The report, “A Corporate Rainy-Day Fund,” is published as the COVID-19 crisis has triggered what may be the largest bailout of modern times, and as climate change is set to increase the frequency and intensity of future systemic threats.
The report examines four mechanisms intended to strengthen corporate financial resilience – cash, finance, insurance, and contractual exits – and finds that all of these are deficient in different ways. As a result, weak corporate financial resilience in the current crisis has once again required massive government bailouts – effectively turning bailouts into the policy of first resort rather than last resort. If non-financial corporates do not take concerted action to strengthen their resilience, they will be woefully unprepared for the next crisis at a time of growing climate disruption.
What’s more, lack of financial resilience can create political pressures for governments to trigger a “high-carbon bailout” — potentially delaying the much-needed energy transition even further. Preparing now can thus ensure that even if companies are not ready, policymakers are.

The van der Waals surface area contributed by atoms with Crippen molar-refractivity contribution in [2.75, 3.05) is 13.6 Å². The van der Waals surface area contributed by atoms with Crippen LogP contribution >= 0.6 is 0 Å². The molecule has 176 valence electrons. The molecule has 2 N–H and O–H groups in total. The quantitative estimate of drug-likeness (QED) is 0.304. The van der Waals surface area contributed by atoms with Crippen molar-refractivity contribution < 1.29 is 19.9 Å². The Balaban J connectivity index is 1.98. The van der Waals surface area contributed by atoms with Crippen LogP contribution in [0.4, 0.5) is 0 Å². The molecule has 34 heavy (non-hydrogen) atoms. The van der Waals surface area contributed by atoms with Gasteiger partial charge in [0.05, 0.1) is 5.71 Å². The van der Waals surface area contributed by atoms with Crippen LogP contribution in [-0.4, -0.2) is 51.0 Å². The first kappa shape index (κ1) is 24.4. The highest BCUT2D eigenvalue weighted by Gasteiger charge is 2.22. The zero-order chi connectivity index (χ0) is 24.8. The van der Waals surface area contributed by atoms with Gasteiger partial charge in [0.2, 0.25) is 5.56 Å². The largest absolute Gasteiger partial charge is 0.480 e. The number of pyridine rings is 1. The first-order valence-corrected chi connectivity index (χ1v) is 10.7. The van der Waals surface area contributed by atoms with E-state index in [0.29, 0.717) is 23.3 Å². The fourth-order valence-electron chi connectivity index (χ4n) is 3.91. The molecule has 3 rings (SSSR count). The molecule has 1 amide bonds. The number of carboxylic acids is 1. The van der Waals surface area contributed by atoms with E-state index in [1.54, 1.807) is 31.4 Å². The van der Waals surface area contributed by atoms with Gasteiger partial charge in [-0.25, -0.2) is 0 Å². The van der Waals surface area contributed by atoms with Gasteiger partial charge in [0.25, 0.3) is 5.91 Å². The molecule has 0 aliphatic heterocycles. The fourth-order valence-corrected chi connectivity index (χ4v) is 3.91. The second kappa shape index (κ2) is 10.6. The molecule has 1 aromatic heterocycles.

In order to strengthen corporate financial resilience, and to ensure that bailouts are only implemented when all other options have failed, the report calls for financial and economic policymakers to enact two key reforms:
- Change the rules related to shareholder buybacks and dividends to strengthen corporates’ cash reserves and balance sheets, and;
- Implement mandatory business interruption insurance.
These recommendations are intended to reduce the need and scale for bailouts, not to eliminate them entirely. This will ensure that when bailouts are used, they are consistent with wider policy goals and limit future moral hazard to the greatest extent possible.
More about 2DII’s long-term risk management research program
This report is part of 2DII’s long-term risk management research program, which aims to integrate long-term risks, especially those related to climate change, into financial markets and supervisory practices. The program combines a number of current and past research streams, including the Tragedy of the Horizons research project (2015-2017), 2DII’s work on climate and sustainability stress-testing, and its broader research initiatives on integrating long-term risks into private sector and government practices.
The program is part of the International Climate Initiative (IKI). The Federal Ministry for the Environment, Nature Conservation and Nuclear Safety (BMU) supports this initiative on the basis of a decision adopted by the German Bundestag. This report has also received funding from EIT Climate-KIC.